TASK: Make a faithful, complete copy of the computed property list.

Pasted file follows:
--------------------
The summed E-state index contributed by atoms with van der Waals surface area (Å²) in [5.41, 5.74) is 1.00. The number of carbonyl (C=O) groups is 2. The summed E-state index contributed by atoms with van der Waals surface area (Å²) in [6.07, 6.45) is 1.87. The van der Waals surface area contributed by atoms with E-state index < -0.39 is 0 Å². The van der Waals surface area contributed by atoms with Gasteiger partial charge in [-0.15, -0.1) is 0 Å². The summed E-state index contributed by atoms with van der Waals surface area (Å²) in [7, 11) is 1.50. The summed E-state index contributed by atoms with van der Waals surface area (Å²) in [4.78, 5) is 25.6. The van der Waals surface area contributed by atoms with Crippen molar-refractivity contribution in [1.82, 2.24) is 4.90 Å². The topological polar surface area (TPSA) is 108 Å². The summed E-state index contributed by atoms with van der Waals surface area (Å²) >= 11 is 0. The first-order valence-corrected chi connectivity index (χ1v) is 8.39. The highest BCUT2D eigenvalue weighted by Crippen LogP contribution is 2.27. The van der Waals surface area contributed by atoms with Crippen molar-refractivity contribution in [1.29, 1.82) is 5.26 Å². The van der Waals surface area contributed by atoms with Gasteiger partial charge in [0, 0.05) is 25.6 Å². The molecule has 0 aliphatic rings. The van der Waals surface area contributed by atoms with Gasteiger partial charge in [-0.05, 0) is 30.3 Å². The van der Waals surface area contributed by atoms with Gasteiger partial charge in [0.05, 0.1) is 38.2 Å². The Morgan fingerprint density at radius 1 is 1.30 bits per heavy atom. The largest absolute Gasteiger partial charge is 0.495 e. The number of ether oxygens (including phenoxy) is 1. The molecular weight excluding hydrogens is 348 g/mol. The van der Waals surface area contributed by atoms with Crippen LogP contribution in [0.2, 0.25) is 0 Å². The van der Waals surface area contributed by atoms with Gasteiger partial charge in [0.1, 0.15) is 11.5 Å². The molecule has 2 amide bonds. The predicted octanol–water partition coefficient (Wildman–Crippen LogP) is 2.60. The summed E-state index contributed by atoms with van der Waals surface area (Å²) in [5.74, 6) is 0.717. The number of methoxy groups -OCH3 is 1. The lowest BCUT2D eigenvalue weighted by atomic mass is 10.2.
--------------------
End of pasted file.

The summed E-state index contributed by atoms with van der Waals surface area (Å²) in [5.41, 5.74) is 1.00. The number of carbonyl (C=O) groups is 2. The summed E-state index contributed by atoms with van der Waals surface area (Å²) in [6.07, 6.45) is 1.87. The van der Waals surface area contributed by atoms with E-state index < -0.39 is 0 Å². The van der Waals surface area contributed by atoms with Gasteiger partial charge in [-0.15, -0.1) is 0 Å². The summed E-state index contributed by atoms with van der Waals surface area (Å²) in [7, 11) is 1.50. The summed E-state index contributed by atoms with van der Waals surface area (Å²) in [4.78, 5) is 25.6. The van der Waals surface area contributed by atoms with Crippen molar-refractivity contribution in [1.82, 2.24) is 4.90 Å². The topological polar surface area (TPSA) is 108 Å². The summed E-state index contributed by atoms with van der Waals surface area (Å²) >= 11 is 0. The first-order valence-corrected chi connectivity index (χ1v) is 8.39. The highest BCUT2D eigenvalue weighted by Crippen LogP contribution is 2.27. The van der Waals surface area contributed by atoms with Crippen molar-refractivity contribution in [1.29, 1.82) is 5.26 Å². The van der Waals surface area contributed by atoms with Gasteiger partial charge in [0, 0.05) is 25.6 Å². The molecule has 0 aliphatic rings. The van der Waals surface area contributed by atoms with Gasteiger partial charge in [-0.05, 0) is 30.3 Å². The van der Waals surface area contributed by atoms with Gasteiger partial charge in [0.05, 0.1) is 38.2 Å². The Morgan fingerprint density at radius 1 is 1.30 bits per heavy atom. The largest absolute Gasteiger partial charge is 0.495 e. The number of ether oxygens (including phenoxy) is 1. The molecular weight excluding hydrogens is 348 g/mol. The van der Waals surface area contributed by atoms with Crippen LogP contribution in [0.2, 0.25) is 0 Å². The van der Waals surface area contributed by atoms with Gasteiger partial charge in [0.1, 0.15) is 11.5 Å². The molecule has 2 amide bonds. The predicted octanol–water partition coefficient (Wildman–Crippen LogP) is 2.60. The summed E-state index contributed by atoms with van der Waals surface area (Å²) in [5.74, 6) is 0.717. The number of methoxy groups -OCH3 is 1. The lowest BCUT2D eigenvalue weighted by atomic mass is 10.2.